Image by Michael Dweck and Gregory Kershaw. Courtesy Sony Pictures Classics

TIFF Talk: The Truffle Hunters’ Michael Dweck and Gregory Kershaw

On dog cams and documenting the delicious

20 mins read

There are few films more delicious than Michael Dweck and Gregory Kershaw’s The Truffle Hunters. A painterly and beautifully composed work, the documentary follows a group of old men and their dogs as they climb hills and dales. Using little more than walking sticks, strength that belies their years, decades of experience, and their canine’s finely tuned snouts, they seek out buried treasure. The result is a fairytale-like journey into a hidden world that feels completely out of time, a lifestyle peppered with quiet contemplation mixed with the exhilaration of the hunt and the indulgence in one of the most coveted and rare foods on the planet: the Alba white truffle.

POV spoke with directors Michael Dweck and Gregory Kershaw prior to the film’s Canadian premiere at the Toronto International Film Festival.

POV: Jason Gorber
MD: Michael Dweck
GK: Gregory Kershaw
This interview has been edited for brevity and clarity.

Fiona (dog), Sergio Cauda in The Truffle Hunters Image by Michael Dweck and Gregory Kershaw. Sony Pictures Classics

POV: I hate dogs, but I love this movie. It’s spectacular.

MD: That’s the headline! [Laughs]

POV: How did you find your characters?

MD: We found this place by accident. We had just finished editing The Last Race and were looking for a place to go with our families to disappear and relax. We both ended up by coincidence in this tiny little village called Montecalvo in the Piedmont Mountains of Italy. We were trying to find a place that had no tourists. In August, you go into the mountains when it’s really hot and everyone else is by the sea. Locals began to say we should be there in November for truffle season. They were pointing to the mountains and saying, “There are people out there, we don’t know who they are, but they are truffle hunters.” They have a little wooden box outside of a store, and you put 50 Euros inside of the box, come back in the morning, and there’s a truffle in there. Piedmont was a unique place in that it looked like time had stopped. Greg and I decided to come back and we spent two weeks trying to dig up a possible film. We thought it would take a month, but it actually took a year just to find who the real truffle hunters were.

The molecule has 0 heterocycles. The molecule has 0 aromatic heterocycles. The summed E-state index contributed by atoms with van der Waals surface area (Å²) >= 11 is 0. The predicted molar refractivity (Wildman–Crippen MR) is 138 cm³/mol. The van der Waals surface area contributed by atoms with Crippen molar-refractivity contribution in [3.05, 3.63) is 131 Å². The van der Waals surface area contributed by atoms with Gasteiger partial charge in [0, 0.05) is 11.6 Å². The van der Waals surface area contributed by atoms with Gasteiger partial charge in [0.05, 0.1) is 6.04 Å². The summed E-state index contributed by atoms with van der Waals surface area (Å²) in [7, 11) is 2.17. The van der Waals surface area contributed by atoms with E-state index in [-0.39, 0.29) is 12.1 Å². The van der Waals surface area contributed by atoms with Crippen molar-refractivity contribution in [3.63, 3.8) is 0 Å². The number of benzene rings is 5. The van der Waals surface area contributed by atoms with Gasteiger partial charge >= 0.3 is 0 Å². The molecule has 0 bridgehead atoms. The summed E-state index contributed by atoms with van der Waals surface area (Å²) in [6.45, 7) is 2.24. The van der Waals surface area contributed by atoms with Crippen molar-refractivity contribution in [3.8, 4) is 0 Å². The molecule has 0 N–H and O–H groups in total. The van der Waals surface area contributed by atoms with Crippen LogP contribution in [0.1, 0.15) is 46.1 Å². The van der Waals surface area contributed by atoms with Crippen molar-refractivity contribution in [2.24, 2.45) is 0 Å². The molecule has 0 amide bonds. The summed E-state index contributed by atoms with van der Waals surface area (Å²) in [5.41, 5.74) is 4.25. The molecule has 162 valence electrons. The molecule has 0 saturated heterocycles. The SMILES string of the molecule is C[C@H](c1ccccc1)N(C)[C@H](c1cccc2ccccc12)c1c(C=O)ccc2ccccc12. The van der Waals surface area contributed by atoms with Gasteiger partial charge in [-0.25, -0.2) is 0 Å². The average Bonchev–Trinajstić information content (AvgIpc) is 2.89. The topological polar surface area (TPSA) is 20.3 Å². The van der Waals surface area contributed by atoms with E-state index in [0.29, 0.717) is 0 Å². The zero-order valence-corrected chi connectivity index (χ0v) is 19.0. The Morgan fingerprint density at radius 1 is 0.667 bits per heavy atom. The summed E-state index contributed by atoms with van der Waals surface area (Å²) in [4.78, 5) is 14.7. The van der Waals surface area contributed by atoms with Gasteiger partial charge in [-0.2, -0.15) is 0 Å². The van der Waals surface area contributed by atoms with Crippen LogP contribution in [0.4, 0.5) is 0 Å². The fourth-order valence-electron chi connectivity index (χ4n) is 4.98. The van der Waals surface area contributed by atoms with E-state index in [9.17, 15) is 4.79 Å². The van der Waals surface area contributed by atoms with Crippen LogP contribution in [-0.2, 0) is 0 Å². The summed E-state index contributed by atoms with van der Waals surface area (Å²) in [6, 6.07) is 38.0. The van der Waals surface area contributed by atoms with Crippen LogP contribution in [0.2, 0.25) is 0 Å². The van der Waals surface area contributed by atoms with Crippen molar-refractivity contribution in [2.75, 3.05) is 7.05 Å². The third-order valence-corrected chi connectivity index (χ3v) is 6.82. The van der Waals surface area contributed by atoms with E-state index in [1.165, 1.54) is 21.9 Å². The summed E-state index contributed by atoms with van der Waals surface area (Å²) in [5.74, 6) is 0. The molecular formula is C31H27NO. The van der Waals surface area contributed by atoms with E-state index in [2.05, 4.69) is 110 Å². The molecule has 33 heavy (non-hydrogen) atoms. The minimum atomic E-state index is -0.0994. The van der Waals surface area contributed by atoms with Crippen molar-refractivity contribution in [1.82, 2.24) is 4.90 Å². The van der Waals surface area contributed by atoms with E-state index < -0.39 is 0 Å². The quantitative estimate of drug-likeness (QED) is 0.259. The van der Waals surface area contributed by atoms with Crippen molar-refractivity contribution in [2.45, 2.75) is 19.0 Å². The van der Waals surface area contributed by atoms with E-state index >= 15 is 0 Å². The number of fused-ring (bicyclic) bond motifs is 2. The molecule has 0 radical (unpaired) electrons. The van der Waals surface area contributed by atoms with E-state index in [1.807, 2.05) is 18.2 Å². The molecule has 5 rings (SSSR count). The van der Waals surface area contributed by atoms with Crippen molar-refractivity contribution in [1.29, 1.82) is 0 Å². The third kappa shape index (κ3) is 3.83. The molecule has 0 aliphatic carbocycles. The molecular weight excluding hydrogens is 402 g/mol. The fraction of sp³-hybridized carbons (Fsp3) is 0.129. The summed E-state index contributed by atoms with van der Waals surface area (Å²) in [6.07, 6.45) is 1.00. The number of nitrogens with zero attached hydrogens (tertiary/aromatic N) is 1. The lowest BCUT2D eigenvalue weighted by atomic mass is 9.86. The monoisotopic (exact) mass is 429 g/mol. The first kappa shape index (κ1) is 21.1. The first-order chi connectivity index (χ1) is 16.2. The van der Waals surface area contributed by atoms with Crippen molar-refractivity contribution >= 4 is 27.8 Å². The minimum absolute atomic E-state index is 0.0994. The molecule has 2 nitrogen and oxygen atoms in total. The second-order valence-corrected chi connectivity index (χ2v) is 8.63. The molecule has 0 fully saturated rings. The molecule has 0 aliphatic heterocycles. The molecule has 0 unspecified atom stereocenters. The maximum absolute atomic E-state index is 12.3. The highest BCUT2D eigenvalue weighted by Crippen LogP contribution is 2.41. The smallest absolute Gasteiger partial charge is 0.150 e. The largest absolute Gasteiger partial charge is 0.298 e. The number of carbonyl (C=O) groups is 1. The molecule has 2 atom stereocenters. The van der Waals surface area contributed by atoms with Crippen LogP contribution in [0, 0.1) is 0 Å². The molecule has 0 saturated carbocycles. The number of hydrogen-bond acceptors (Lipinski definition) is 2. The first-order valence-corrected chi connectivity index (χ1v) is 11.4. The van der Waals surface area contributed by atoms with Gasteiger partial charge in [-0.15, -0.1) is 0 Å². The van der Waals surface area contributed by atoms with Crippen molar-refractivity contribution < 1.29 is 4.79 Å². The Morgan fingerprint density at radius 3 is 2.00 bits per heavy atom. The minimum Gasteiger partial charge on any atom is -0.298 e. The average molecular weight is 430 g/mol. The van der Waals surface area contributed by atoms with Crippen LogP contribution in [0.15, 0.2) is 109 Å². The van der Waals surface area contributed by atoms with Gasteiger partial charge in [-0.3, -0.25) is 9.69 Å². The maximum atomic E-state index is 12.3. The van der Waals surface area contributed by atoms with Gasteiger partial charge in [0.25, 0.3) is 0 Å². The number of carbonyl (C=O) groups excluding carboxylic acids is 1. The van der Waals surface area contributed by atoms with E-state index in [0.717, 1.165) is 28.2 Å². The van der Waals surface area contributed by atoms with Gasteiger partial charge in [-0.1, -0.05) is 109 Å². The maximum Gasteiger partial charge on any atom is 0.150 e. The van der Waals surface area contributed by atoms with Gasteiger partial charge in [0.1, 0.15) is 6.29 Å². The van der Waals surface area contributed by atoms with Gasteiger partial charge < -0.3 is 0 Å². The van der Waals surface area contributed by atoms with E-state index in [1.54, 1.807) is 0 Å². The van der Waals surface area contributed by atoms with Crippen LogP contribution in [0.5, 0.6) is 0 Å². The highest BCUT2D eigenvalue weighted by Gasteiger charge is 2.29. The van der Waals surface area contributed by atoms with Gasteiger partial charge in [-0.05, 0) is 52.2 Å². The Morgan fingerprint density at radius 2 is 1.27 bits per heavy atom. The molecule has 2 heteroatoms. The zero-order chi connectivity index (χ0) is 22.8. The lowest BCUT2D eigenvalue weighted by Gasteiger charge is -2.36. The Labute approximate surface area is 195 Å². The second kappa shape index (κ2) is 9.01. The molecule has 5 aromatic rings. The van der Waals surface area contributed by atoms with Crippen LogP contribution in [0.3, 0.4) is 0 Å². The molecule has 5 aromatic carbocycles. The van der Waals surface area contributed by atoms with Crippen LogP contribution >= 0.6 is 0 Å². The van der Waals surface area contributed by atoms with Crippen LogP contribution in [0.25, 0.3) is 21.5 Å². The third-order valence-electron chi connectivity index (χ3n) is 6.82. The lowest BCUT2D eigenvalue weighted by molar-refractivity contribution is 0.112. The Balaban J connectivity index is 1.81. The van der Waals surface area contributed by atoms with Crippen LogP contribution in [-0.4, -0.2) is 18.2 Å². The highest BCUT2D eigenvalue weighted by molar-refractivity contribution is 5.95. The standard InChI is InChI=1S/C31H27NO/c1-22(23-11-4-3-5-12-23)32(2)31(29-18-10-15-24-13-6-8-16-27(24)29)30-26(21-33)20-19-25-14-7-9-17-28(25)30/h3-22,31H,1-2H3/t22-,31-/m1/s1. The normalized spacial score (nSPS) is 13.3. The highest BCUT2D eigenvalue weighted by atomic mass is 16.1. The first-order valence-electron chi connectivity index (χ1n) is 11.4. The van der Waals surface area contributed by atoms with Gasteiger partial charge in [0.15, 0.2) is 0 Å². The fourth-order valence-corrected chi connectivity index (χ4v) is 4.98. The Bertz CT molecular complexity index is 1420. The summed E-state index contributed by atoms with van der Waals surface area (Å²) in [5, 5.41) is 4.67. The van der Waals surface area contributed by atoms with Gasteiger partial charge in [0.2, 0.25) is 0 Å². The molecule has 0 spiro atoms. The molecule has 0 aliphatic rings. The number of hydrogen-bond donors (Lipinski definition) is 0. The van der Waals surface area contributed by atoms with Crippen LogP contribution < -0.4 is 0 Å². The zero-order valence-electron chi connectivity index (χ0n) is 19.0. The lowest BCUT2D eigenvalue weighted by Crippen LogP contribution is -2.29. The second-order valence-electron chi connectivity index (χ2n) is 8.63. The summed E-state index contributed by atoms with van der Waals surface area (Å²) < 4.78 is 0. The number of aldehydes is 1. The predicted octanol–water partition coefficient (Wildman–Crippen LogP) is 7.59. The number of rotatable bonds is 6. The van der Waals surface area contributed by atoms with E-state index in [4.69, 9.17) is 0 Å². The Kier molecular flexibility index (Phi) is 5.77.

POV: How does that process work? You’re not going to show them your reel. How does that conversation even initiate with a group of people who clearly are reticent to talk to one another about their secrets?

GK: That’s why it took a year to get into this world. At first, people connected us with well-known truffle hunters who go out with tourists. They’ll plant a truffle in the ground and a tourist will find it and they’ll have the truffle hunting experience. Everything in this world is secret: where they find the truffles, where they sell the truffles. Even the restaurant owners or buyers don’t want to share who the truffle hunters are. It was first about immersing ourselves in these communities and just spending time there by going to the restaurants, meeting the mayors, and the priests. They introduce you to somebody who knows a guy, and through that person you eventually find the real people. Even then, once we met them, that was just the first step. It then becomes about them understanding what we wanted to do. We didn’t start out with a story. We started out with this mystery that we needed to unravel: what is this world? What is this truffle trade? But when we spent time with these people, we understood the stories of their lives. Every human being has life and death decisions that they’re making and important stories that fill their days. That’s what we came to uncover.

MD: Also, nobody tells the truth. They don’t tell the truth to their wives, to their children, to their best friends. They never admit they found a truffle anywhere. We found two guys—I think they were both named Aldo. They were in their late eighties and we sat with them. We asked how long they had been friends, and they said 82 years and [that they] are both truffle hunters. They sit there and have coffee at the same time every morning after their truffle hunt. We asked if they ever tell each other the truth about their truffles. “Never!” they replied. [Laughs]

Angelo Gagliardi in The Truffle Hunters Image by Michael Dweck and Gregory Kershaw. Courtesy Sony Pictures Classics

POV: There’s something mystical, or at least mediaeval, about their quest

GK: Some of the hunters work with water diviners. That was in the film at one point. They hire them to find electromagnetic fields within the ground. Truffles attach to the root of an oak tree and they believe that it gives off electromagnetic currents. Each one has their thing, and their thing is a secret.